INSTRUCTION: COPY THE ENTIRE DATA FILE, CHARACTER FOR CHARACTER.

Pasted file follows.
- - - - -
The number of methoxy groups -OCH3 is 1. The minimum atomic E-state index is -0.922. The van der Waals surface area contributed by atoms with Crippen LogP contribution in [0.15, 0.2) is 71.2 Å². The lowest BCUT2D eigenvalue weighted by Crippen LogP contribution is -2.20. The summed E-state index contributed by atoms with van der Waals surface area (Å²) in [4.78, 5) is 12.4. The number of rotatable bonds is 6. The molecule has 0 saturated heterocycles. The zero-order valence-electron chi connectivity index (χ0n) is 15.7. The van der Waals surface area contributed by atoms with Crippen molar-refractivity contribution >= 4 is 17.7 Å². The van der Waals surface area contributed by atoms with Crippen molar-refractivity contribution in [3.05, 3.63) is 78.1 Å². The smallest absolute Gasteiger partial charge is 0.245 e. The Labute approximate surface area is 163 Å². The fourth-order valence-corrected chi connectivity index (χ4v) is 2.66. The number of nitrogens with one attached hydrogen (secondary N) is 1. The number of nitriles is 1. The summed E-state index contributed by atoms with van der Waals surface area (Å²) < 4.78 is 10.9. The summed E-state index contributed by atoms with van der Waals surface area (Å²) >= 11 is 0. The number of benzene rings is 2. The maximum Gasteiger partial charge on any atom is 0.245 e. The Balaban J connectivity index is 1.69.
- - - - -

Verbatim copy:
The number of methoxy groups -OCH3 is 1. The minimum atomic E-state index is -0.922. The van der Waals surface area contributed by atoms with Crippen LogP contribution in [0.15, 0.2) is 71.2 Å². The lowest BCUT2D eigenvalue weighted by Crippen LogP contribution is -2.20. The summed E-state index contributed by atoms with van der Waals surface area (Å²) in [4.78, 5) is 12.4. The number of rotatable bonds is 6. The molecule has 0 saturated heterocycles. The zero-order valence-electron chi connectivity index (χ0n) is 15.7. The van der Waals surface area contributed by atoms with Crippen molar-refractivity contribution >= 4 is 17.7 Å². The van der Waals surface area contributed by atoms with Crippen molar-refractivity contribution in [3.05, 3.63) is 78.1 Å². The smallest absolute Gasteiger partial charge is 0.245 e. The Labute approximate surface area is 163 Å². The fourth-order valence-corrected chi connectivity index (χ4v) is 2.66. The number of nitrogens with one attached hydrogen (secondary N) is 1. The number of nitriles is 1. The summed E-state index contributed by atoms with van der Waals surface area (Å²) < 4.78 is 10.9. The summed E-state index contributed by atoms with van der Waals surface area (Å²) >= 11 is 0. The number of benzene rings is 2. The maximum Gasteiger partial charge on any atom is 0.245 e. The Balaban J connectivity index is 1.69.